After the Russian Revolution of February 1917 Georgia was ruled from St Petersburg but in May 1918 they set up an independent state. Georgia's independence was recognized by the Allies in January 1920 and there was a request to Muskhelishvili to return to his native country and help set up the state educational system. He left St Petersburg in 1920 and took up an appointment at Tbilisi State University. In addition to his appointment at Tbilisi State University, in 1921 he was appointed as a docent at Tbilisi Technical Institute. The independence of Georgia, however, was short lived for in early 1921 the Red Army entered Georgia and installed a Soviet regime.

On the staff at Tbilisi State University when Muskhelishvili was appointed in 1920 was the Georgian mathematician George Nikoladze (1888-1931) who he had known while working in St Petersburg. We will give some details of Nikoladze and his family since Muskhelishvili married his sister Tamara. Nikoladze had studied at the First Tbilisi Classical Gymnasium (1898-1906) and the St Petersburg Technological Institute (1906-1913). He had been appointed to Tbilisi State University in 1918. We note that ten years later he was awarded a Diplome de Docteur ès Sciences Mathématiques from the Faculté des Sciences in Paris. Nikoladze's parents were Niko Iakovlevich Nikoladze (1843-1928), a leading Georgian and Russian political activist, thinker and journalist, and Olga Aleksandrovna Nikoladze (1855-1940). He had an older sister Rusudana Nikolaevna Nikoladze (1884-1981) and a younger sister Tamara Nikolaevna Nikoladze (1892-1939). The family were living in St Petersburg (named Petrograd at this time) when the Russian Revolution broke out in February 1917 [7]:-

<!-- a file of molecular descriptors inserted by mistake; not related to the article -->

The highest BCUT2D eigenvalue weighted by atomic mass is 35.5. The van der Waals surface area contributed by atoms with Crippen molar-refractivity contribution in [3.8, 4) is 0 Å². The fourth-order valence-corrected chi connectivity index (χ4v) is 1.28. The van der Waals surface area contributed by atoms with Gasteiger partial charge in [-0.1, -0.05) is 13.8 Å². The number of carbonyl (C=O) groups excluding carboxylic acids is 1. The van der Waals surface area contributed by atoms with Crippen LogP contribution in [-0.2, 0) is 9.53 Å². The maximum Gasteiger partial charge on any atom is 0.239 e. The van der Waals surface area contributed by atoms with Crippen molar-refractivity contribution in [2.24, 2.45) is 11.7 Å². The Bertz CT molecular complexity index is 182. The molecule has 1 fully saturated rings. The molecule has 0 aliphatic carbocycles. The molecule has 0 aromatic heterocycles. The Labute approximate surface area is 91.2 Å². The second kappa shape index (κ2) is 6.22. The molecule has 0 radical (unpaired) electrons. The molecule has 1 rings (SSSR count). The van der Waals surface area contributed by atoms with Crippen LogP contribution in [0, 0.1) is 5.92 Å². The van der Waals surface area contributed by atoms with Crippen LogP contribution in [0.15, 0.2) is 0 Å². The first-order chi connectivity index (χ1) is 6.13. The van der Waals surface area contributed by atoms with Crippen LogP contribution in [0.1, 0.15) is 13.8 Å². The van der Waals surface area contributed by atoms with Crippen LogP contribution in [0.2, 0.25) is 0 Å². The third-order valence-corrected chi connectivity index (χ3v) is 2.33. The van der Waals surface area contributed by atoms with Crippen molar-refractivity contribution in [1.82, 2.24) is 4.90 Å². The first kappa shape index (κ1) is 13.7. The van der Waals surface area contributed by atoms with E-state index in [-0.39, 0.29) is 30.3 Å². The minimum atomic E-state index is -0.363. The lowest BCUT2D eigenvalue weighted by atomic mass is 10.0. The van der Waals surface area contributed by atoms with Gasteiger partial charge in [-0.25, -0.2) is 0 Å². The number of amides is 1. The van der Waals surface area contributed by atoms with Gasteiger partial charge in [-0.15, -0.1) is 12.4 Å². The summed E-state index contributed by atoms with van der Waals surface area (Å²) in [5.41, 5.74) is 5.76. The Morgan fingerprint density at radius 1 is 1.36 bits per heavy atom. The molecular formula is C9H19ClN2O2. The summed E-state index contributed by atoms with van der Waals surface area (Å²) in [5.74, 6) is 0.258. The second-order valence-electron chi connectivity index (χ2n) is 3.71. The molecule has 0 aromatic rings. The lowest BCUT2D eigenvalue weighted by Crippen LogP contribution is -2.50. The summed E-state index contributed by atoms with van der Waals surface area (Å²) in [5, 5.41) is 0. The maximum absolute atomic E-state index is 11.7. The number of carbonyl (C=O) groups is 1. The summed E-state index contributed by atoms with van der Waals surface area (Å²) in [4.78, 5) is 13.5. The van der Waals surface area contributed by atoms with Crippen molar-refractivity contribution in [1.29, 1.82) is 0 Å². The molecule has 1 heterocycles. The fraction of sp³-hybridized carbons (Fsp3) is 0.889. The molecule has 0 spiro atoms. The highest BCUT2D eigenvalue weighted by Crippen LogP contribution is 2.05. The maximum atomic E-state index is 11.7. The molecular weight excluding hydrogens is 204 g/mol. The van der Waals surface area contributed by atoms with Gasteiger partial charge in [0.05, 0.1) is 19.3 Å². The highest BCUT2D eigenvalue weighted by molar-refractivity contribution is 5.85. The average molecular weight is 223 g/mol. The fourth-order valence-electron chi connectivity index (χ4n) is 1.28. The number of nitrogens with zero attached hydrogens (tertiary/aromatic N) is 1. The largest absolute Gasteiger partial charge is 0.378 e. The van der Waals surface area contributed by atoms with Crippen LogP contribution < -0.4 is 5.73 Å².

Considering the political orientation of the family, it is hardly surprising that they greeted the news of the February Revolution with enthusiasm. Within days, Rusudana and her younger sister, Tamara, offered their services to the newly-formed Petrograd Soviet, and in the following weeks they worked eight-hour shifts every day inside the Tauride Palace as telephone operators on the lines designated for the Soviet's leaders. Even more important, the sisters took part in the work of the Society for the Study of the Russian Revolution ...
In 1922 Muskhelishvili published his first monograph, choosing to write it in French, the important book Applications des intégrales analogues à celles de Cauchy á quelques problèmes de la physique mathématique . At this time Russian mathematicians thought that books which were aimed at an international audience should be written in French. In fact eventually English took over that position rather than French. In the same year that this monograph was published, Muskhelishvili became a professor at Tbilisi State University. He published Sur l'équilibre des corps élastiques soumis à l'action de la chaleur (1923), The solution of an integral equation encountered in the theory of black body radiation (Russian) (1924) and in 1925 he published, jointly with George Nikoladze and Archil Kirillovich Kharadze (1895-1976), a dictionary of Russian-Georgian, Georgian-Russian mathematical terms. Around the time he published this book with George Nikoladze, he married his sister Tamara Nikolaevna Nikoladze; they had a son Guram. Despite the mathematical background of both sides of his family, Guram chose not to become a mathematician. Muskhelishvili was not unhappy about this and said, "every person should choose his own scientific direction."

Let us look at three different aspects of Muskhelishvili's contributions, namely the areas of his research, his monographs and textbooks, and his contributions to the development of mathematics and science in Georgia.